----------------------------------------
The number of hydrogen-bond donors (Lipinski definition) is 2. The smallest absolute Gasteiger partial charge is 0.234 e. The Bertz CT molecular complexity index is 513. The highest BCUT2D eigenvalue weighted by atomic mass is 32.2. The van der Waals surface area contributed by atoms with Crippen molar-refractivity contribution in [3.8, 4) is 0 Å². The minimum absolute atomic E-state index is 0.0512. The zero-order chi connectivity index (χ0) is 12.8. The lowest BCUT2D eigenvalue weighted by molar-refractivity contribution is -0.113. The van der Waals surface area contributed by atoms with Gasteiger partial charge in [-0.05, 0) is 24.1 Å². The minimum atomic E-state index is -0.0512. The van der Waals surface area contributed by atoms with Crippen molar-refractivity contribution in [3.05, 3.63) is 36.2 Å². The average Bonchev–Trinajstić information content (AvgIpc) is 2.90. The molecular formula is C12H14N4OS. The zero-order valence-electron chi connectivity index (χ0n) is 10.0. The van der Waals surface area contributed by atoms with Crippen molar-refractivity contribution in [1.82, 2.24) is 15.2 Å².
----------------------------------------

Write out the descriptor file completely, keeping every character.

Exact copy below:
The number of hydrogen-bond donors (Lipinski definition) is 2. The smallest absolute Gasteiger partial charge is 0.234 e. The Bertz CT molecular complexity index is 513. The highest BCUT2D eigenvalue weighted by atomic mass is 32.2. The van der Waals surface area contributed by atoms with Crippen molar-refractivity contribution in [3.8, 4) is 0 Å². The minimum absolute atomic E-state index is 0.0512. The zero-order chi connectivity index (χ0) is 12.8. The lowest BCUT2D eigenvalue weighted by molar-refractivity contribution is -0.113. The van der Waals surface area contributed by atoms with Gasteiger partial charge in [-0.05, 0) is 24.1 Å². The minimum atomic E-state index is -0.0512. The van der Waals surface area contributed by atoms with Crippen molar-refractivity contribution in [3.05, 3.63) is 36.2 Å². The average Bonchev–Trinajstić information content (AvgIpc) is 2.90. The molecular formula is C12H14N4OS. The zero-order valence-electron chi connectivity index (χ0n) is 10.0. The van der Waals surface area contributed by atoms with Crippen molar-refractivity contribution in [1.82, 2.24) is 15.2 Å².